Decided May 19, 1992.
Appeal from the Court of Common Pleas, Franklin County.
McCarthy, Palmer, Volkema Becker and Robert G. Palmer, for appellants.
John C. Nemeth Assoc. and Joseph A. Butauski, for appellee Cynthia Davis.
Plaintiffs Gregory B. Lumaye, Joseph N. Lumaye, and Elva M. Lumaye appeal from the Franklin County Court of Common Pleas where a jury found in favor of defendant Cynthia Davis in this negligence action. Plaintiffs present three errors for review:
"I. Whether a motorist with the right of way has a duty of due care to observe and to avoid a collision when approaching and passing through an intersection?
"II. Whether it was prejudicial to allow testimony in a negligence action that the defendant did not do anything `unlawful' for which she could be cited in violation of traffic laws?
"III. Whether incorrect jury instructions, taken as a whole, probably misled the jury?"
On the night of June 18, 1989, plaintiff Gregory B. Lumaye was riding as a passenger in a car driven by defendant. They were travelling southbound on State Route 4, within the posted speed limit, at about fifty-five m.p.h. It was a clear, dry, and dark night. Around 10:40 p.m., defendant approached the intersection of State Route 4 and Route 162. At the intersection, Route 4 is a through highway with no traffic controls on it except lane markings. There, defendant's vehicle was struck by an eastbound pickup truck that ran a posted stop sign on Route 162. The vehicles collided in their respective lanes of travel. No skid marks were found on the road.
Though no one involved in the accident has any memory of the collision itself, it appears that the pickup truck, which was also travelling at about fifty-five m.p.h., simply failed to stop at the posted stop sign and struck defendant's car in the intersection. Plaintiffs' accident reconstructionist testified that defendant had an unobstructed view of rural Route 162 from about four hundred feet. Thus, defendant had less than five seconds from that point to see the headlights of the truck (if any were on), to perceive that the truck was not going to stop, and then to react with evasive measures. Plaintiffs' expert testified that defendant should have seen the pickup truck and braked. Because the truck was travelling so fast, plaintiffs' expert concluded that any effective braking would have simply slowed down defendant's car, causing it to arrive at the intersection after the truck went through. Hence, it was argued in the trial court that defendant could have avoided the collision but negligently failed to do so.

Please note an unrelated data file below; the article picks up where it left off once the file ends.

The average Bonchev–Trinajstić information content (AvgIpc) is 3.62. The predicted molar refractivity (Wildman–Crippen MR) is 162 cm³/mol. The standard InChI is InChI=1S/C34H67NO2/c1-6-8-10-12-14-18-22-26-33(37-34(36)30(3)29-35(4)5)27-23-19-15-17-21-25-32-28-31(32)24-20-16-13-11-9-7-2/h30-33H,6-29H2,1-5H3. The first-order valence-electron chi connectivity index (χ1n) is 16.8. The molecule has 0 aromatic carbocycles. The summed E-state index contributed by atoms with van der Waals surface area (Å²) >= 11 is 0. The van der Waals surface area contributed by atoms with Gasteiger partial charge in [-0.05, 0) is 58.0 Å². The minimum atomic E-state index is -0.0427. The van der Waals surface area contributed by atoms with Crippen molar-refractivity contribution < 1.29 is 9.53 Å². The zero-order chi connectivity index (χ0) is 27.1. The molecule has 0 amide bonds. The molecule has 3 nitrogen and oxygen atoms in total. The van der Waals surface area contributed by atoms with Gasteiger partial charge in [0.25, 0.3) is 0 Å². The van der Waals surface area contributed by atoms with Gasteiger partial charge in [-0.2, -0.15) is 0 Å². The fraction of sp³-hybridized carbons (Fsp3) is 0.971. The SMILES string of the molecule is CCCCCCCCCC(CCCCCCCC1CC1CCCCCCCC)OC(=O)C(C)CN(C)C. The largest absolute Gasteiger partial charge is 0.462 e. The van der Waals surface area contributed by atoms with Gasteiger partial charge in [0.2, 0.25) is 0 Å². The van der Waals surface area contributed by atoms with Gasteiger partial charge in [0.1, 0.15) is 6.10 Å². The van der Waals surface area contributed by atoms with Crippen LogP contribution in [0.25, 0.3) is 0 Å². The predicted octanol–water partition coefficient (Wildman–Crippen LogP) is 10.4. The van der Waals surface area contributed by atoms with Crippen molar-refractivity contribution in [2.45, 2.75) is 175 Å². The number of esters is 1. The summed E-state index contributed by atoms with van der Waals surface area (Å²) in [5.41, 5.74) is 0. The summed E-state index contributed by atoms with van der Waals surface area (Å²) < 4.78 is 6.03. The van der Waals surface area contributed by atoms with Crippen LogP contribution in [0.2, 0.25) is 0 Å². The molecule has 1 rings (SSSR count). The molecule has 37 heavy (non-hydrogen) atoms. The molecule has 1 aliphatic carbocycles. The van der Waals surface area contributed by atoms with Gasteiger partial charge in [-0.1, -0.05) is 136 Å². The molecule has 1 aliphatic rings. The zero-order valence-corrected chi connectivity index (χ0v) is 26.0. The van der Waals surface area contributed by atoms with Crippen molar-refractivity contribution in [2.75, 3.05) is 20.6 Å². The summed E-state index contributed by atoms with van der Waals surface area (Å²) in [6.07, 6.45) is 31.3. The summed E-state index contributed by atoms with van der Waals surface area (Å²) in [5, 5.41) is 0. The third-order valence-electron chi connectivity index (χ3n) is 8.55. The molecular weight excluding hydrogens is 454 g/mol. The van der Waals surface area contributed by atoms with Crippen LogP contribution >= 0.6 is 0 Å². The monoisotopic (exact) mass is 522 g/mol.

Plaintiffs' first and third assignments of error present the major issue in this appeal. Plaintiffs contend that a motorist with the right of way at an intersection has a duty to exercise ordinary care to observe approaching vehicles and to avoid impending collisions. Plaintiffs maintain that the trial court committed prejudicial error by failing to clearly instruct the jury in this regard.
R.C. 4511.01(UU)(1) defines the right of way of through traffic as follows:
"The right of a vehicle * * * to proceed uninterruptedly in a lawful manner in the direction in which it * * * is moving in preference to another vehicle * * * approaching from a different direction into its * * * path[.]"
In the landmark case of Morris v. Bloomgren (1933), 127 Ohio St. 147, 187 N.E. 2, the Supreme Court of Ohio interpreted a former version of the current right-of-way statute. After overruling several prior cases which had imported a common-law duty of care at intersections under this provision, the court formulated the following rule at paragraph five of the syllabus: